Now, you will never find the word “Trinity” anywhere in the Bible. And yet, as we read the Scriptures – we can only conclude that when the Scriptures talk about God – when it mentions the Father – or the way it talks about Jesus and the Holy Spirit – we can only conclude that all three are talked about as though they are God. All – equally – God.
And yet, we know that we don’t have three gods. We have just one God. A one-personed God in three persons. It is not meant to be understood. And you know what? I’m okay with that. You okay with that? It’s what we call mystery. And I’m okay with mystery.
The mystery itself begs these questions, “Is there a God? And if so, what can we really know about this God?” Now I am keenly aware that there are a lot of people who wrestle with this question. Does God exist? Every once in a while I like to take off on answering that question.
So let me tell you again – that as I look at the world – the universe as I see it – read about it – watch TV documentaries – I can only conclude that this universe – this world – this planet we call earth – it all just could not have come into being in all of its complexity – by dumb luck or by chance. It’s just too complex – and quite frankly everything has the look of being designed and engineered. Even some prominent atheists concede that the universe has the appearance of being engineered.
Just think of how complex DNA is – the way our bodies are made – and the balance of nature – I just don’t see how all of this complexity could have come about by chance. Out of nothing. If space, time, matter and energy all have to exist in order for any of the other three to exist – then this must mean that all four came into existence at precisely the same moment. And science agrees that once upon a time there was this singularity called the Big Bang.
So what we observe – what we experience – in the physical realm could not have just kind of started on its own. I mean – you can't get something from nothing, right? I look at all of this – and I can only conclude that there must have been some intelligence behind all of this – an intelligence that we call God.
But that’s all that my observation of nature and the universe can tell me. That somewhere out there, there is a God. That’s all it can tell me.
So for today I think the question is not whether or not there is a God. The real question is what kind of a God? M y short answer to that is that we can only know what we know about God by how God has revealed Himself to us. And it seems to me that the best – and I would say the only source we have of God’s self-revelation is in the Holy Scriptures. What does the Bible have to say about who God is?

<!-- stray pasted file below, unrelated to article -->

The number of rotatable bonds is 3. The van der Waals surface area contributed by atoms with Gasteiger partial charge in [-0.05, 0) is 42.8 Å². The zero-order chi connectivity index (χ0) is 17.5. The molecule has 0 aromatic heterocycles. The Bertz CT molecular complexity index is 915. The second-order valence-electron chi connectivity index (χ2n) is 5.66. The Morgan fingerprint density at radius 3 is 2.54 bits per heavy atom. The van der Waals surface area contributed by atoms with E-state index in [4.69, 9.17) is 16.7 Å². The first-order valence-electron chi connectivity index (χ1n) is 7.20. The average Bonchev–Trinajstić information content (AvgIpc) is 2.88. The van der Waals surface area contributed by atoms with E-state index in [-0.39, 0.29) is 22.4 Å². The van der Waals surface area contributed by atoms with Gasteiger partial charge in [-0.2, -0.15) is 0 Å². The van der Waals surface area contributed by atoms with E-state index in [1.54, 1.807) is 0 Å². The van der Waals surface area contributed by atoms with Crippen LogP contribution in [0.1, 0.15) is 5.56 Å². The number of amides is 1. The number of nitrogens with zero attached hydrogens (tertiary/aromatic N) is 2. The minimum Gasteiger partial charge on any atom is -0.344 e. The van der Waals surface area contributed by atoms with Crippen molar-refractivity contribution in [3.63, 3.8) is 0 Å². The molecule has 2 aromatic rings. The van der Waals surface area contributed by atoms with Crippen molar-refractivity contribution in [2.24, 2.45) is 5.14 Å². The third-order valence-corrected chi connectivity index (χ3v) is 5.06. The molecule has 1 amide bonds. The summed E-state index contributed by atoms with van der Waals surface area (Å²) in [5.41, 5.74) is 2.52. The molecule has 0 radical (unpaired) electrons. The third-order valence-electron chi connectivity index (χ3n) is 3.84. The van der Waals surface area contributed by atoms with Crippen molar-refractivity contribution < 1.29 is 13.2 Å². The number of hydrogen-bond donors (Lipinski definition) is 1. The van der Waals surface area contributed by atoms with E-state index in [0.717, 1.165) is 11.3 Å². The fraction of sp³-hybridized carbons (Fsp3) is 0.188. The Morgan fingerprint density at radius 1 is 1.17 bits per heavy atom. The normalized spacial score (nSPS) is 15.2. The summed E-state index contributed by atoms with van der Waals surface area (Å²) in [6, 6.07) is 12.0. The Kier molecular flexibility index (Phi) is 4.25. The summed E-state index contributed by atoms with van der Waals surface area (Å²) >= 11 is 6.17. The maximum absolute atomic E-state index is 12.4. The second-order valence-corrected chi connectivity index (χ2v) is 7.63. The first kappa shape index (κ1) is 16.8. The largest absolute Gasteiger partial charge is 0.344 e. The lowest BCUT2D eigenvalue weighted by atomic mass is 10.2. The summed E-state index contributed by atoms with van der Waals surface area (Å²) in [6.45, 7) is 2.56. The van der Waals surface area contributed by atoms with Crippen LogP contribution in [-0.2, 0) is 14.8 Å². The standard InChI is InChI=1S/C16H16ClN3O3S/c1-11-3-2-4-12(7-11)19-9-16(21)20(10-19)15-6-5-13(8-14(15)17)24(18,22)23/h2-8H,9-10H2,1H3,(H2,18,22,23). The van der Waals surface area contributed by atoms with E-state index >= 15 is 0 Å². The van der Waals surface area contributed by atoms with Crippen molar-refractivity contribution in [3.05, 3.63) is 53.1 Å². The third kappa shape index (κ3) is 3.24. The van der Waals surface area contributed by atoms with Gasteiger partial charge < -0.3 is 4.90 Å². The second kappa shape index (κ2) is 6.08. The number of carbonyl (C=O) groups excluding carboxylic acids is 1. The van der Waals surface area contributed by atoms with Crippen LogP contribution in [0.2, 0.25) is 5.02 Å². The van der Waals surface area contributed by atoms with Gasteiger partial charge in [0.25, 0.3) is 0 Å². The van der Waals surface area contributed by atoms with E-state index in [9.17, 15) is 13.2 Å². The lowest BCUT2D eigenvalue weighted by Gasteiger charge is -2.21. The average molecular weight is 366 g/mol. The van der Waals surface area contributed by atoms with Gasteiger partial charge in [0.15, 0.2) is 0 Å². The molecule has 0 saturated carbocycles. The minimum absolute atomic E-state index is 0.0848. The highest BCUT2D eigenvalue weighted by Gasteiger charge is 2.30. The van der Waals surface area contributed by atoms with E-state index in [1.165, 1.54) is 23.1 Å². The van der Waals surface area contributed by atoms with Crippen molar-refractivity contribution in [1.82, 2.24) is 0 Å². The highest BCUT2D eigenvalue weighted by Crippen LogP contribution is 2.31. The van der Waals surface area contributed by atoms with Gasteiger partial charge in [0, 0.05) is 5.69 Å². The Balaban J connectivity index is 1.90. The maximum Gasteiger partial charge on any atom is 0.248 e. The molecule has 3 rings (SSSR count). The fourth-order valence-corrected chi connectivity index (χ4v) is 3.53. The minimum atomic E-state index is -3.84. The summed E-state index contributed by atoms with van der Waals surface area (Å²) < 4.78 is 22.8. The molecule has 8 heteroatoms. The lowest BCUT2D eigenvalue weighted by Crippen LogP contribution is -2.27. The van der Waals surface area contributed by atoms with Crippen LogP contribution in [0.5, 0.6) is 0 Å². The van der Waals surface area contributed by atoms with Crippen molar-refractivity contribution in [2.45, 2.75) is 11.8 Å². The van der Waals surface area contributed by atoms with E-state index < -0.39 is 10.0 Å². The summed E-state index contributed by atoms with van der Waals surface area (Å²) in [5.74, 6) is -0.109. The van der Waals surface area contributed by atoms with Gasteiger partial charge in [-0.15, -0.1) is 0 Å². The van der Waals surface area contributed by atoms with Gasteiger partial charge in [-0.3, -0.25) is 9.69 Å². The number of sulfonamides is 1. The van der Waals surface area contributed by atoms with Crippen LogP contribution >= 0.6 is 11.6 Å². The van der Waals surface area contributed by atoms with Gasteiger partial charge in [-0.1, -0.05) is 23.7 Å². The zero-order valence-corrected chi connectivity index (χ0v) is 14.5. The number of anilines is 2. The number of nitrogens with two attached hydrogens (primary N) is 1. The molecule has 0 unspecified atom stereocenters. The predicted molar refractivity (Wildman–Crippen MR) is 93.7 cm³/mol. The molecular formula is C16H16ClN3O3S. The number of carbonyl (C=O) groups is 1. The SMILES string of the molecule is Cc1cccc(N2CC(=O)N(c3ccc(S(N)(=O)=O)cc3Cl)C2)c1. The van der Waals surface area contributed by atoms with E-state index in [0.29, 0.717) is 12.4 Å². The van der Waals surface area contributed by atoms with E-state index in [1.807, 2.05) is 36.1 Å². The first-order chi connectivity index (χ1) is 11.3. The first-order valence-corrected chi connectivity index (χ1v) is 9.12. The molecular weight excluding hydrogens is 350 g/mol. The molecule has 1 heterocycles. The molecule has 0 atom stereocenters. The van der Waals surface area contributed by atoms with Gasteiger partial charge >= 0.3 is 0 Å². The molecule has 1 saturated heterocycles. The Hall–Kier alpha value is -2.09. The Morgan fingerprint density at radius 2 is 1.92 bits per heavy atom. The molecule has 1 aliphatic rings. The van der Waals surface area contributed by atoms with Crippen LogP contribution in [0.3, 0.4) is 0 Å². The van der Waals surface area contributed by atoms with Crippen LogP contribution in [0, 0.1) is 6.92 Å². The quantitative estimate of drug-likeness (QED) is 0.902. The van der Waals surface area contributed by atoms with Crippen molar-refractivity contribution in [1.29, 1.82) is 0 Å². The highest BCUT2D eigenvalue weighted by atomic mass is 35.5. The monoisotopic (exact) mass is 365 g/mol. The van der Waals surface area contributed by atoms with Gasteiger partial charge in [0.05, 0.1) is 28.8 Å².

First, we affirm God the Father. The first book of the Bible – the Book of Genesis – tell us, “In the beginning, God created the heavens and the earth.” We have right at the start God revealed to us as the creator. And as we read through the Scriptures what we discover is that this creator God created the universe with you and me in mind. God is not a far distant God somewhere away out there. No. God created you and me so that we could enter into a relationship with God.
The fact that we refer to the first person of the Trinity as Father says something about what God is like. In fact, Jesus went so far as to refer to God not only as Father but as Abba, which is the Hebrew word for Daddy. Close. Intimate.
Now, I know that not everyone likes that reference to God as Father. And the reason is – usually – that they themselves had a lousy father. An absentee father. A cruel or abusive father. It’s hard to have an image of God as a loving father when your own father was a schmuck. If that’s where you find yourself today, please don’t let that image keep you from having the kind of loving relationship that God the Father wants to have with you. As much as I would like to think otherwise – there is no such thing as an earthly father that even comes close to the kind of father that God our Father is for us. Kind. Sympathetic. Understanding. Compassionate. Forgiving. These are the dominant images that the Scriptures paint of who God the Father is.